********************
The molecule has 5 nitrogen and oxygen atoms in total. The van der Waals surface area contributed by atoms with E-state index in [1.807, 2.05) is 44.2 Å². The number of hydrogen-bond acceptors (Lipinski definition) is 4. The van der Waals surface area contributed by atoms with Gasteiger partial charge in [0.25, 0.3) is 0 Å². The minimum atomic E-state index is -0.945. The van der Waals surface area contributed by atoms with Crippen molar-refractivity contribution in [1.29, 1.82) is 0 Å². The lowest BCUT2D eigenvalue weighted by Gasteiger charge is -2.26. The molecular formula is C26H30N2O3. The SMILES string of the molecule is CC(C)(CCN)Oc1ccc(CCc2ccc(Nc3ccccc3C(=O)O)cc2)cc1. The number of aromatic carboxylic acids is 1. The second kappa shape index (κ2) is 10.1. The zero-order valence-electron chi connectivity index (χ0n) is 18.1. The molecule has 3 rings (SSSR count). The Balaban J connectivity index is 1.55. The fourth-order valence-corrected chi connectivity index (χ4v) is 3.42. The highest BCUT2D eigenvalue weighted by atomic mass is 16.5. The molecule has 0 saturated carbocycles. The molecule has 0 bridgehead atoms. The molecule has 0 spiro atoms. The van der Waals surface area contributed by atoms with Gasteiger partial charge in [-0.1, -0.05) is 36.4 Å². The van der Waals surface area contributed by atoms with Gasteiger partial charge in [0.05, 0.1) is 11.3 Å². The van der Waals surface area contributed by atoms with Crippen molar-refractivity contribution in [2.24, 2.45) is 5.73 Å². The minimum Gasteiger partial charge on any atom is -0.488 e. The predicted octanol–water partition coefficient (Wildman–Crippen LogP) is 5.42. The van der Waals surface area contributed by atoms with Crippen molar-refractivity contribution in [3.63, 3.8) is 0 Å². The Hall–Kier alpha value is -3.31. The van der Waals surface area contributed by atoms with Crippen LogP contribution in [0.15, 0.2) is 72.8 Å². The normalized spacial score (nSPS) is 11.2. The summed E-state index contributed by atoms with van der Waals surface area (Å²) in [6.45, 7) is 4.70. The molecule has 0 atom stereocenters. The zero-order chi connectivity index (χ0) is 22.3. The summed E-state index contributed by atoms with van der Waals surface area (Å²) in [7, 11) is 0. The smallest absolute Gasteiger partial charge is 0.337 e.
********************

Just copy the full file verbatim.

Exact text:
The molecule has 5 nitrogen and oxygen atoms in total. The van der Waals surface area contributed by atoms with E-state index in [1.807, 2.05) is 44.2 Å². The number of hydrogen-bond acceptors (Lipinski definition) is 4. The van der Waals surface area contributed by atoms with Gasteiger partial charge in [0.25, 0.3) is 0 Å². The minimum atomic E-state index is -0.945. The van der Waals surface area contributed by atoms with Crippen molar-refractivity contribution in [1.29, 1.82) is 0 Å². The lowest BCUT2D eigenvalue weighted by Gasteiger charge is -2.26. The molecular formula is C26H30N2O3. The SMILES string of the molecule is CC(C)(CCN)Oc1ccc(CCc2ccc(Nc3ccccc3C(=O)O)cc2)cc1. The number of aromatic carboxylic acids is 1. The second kappa shape index (κ2) is 10.1. The zero-order valence-electron chi connectivity index (χ0n) is 18.1. The molecule has 3 rings (SSSR count). The Balaban J connectivity index is 1.55. The fourth-order valence-corrected chi connectivity index (χ4v) is 3.42. The highest BCUT2D eigenvalue weighted by atomic mass is 16.5. The molecule has 0 saturated carbocycles. The molecule has 0 bridgehead atoms. The molecule has 0 spiro atoms. The van der Waals surface area contributed by atoms with Gasteiger partial charge in [-0.1, -0.05) is 36.4 Å². The van der Waals surface area contributed by atoms with Gasteiger partial charge in [0.05, 0.1) is 11.3 Å². The van der Waals surface area contributed by atoms with Crippen molar-refractivity contribution in [2.24, 2.45) is 5.73 Å². The minimum Gasteiger partial charge on any atom is -0.488 e. The predicted octanol–water partition coefficient (Wildman–Crippen LogP) is 5.42. The van der Waals surface area contributed by atoms with Crippen molar-refractivity contribution in [3.63, 3.8) is 0 Å². The Hall–Kier alpha value is -3.31. The van der Waals surface area contributed by atoms with Crippen LogP contribution in [0.15, 0.2) is 72.8 Å². The normalized spacial score (nSPS) is 11.2. The summed E-state index contributed by atoms with van der Waals surface area (Å²) in [6.45, 7) is 4.70. The molecule has 0 atom stereocenters. The zero-order chi connectivity index (χ0) is 22.3. The summed E-state index contributed by atoms with van der Waals surface area (Å²) in [7, 11) is 0. The smallest absolute Gasteiger partial charge is 0.337 e.